The process of learning enemy motion patterns and item locations is essential in mastering Otocky. Because each recollected item is replaced in the next reiteration of the level by an enemy, including the items concealed in boxes, the game requires the player to remember the positions of untouched boxes or elusive items not caught in the previous run, while battling against an increasing group of opponents.
What is most compelling about this title, well over twenty years of age, is the advance it introduced in that particular period of history. Apart from the astounding Boss theme, Otocky does not have a soundtrack of its own, but rather a predetermined beat or bass loop that plays as aural background. According to the different direction in which the player tosses the spheres, a different musical note will be emitted: it is in the repeating of this action that single musical notes become a chained melody, each of them set to match the background’s rhythm in a preordained scale so that the interactive and real-time phrase will never feel inaccurate. Consequentially, the game presents a scenario where the music is not entirely pre-conceived as it is, in fact, created by the player in result of the actions he performs during the game.
Several instrument voices are also available throughout each stage and they range from strings, keys, brass, percussion, synthesizers, just to mention a few, each bearing a distinct sound in spite of the Famicom’s limited processing capabilities – quite an exploit, considering the fact that the system possessed no more than 5 simultaneous sound channels. The game system was indeed so functional that the designers included a “BGM Mode” where enemies and items were suppressed: when unlocked, it allowed the player to engage in the free creation of music by simply travelling across the emptied locations.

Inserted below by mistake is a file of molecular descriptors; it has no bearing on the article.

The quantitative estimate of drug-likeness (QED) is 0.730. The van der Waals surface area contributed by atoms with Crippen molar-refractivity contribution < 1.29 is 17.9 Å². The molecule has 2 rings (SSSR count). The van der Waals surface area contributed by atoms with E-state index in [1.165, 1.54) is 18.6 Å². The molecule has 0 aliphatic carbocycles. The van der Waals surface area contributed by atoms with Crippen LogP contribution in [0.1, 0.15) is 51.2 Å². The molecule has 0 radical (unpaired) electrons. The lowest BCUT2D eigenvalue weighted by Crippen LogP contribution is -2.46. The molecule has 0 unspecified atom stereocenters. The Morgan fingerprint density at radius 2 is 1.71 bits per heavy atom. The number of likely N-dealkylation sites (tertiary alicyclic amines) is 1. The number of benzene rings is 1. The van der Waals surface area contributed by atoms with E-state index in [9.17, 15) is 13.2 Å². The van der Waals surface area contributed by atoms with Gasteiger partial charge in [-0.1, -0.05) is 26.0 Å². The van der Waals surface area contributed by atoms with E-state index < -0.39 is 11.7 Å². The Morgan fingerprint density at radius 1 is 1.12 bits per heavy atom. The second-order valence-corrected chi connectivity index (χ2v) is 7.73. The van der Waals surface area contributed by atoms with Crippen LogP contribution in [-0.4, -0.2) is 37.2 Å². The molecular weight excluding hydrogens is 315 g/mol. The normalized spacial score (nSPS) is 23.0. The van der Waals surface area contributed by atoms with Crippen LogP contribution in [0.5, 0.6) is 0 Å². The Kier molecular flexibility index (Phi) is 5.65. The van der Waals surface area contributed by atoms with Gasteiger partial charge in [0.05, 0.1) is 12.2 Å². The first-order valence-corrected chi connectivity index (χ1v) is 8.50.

The design of levels is essential to the comprehension of the game experience. Each level is a singular abstract composition defined by elementary shapes that allude to the aesthetics of Modern and Optical Art, with a keen taste for geometry and powerful color contrasts. The selection of the palette appears invariably as a result of the music genre featured in each phase, revealing a careful design of the game beyond the engineering of sounds. Each new stage, like a new step in a perfectly formed ladder, will require an increasing amount of memorization from the player, as well as prodigious skill.
With this exceptional debut, Toshio Iwai demonstrated not only his devotion in creating new forms of musical expression, uniting experimental art and computer-generated software; but also a set of impressive aptitudes in developing an experience that exceeded the prevailing conception of what a videogame could be. Beyond the delightful and challenging gameplay elements, his work embraces a deeper layer of contents, together with a general impression of awe and astonishment that can be felt as the player immerses in this real-time improvisation. There are hardly any adjectives that can fully describe this highly imaginative, rare and fully interactive synaesthesia of musical notes, measures, beats and visual patterns. Not only was Otocky unprecedented in the achievement of such defiant results, it perfected them with an unusual consistency. Two decades after, Iwai’s masterpiece still begs to be played as a document of inestimable value, a prescient treaty on the evolution of home videogames that should not to be considered second to any celebrated Famicom title.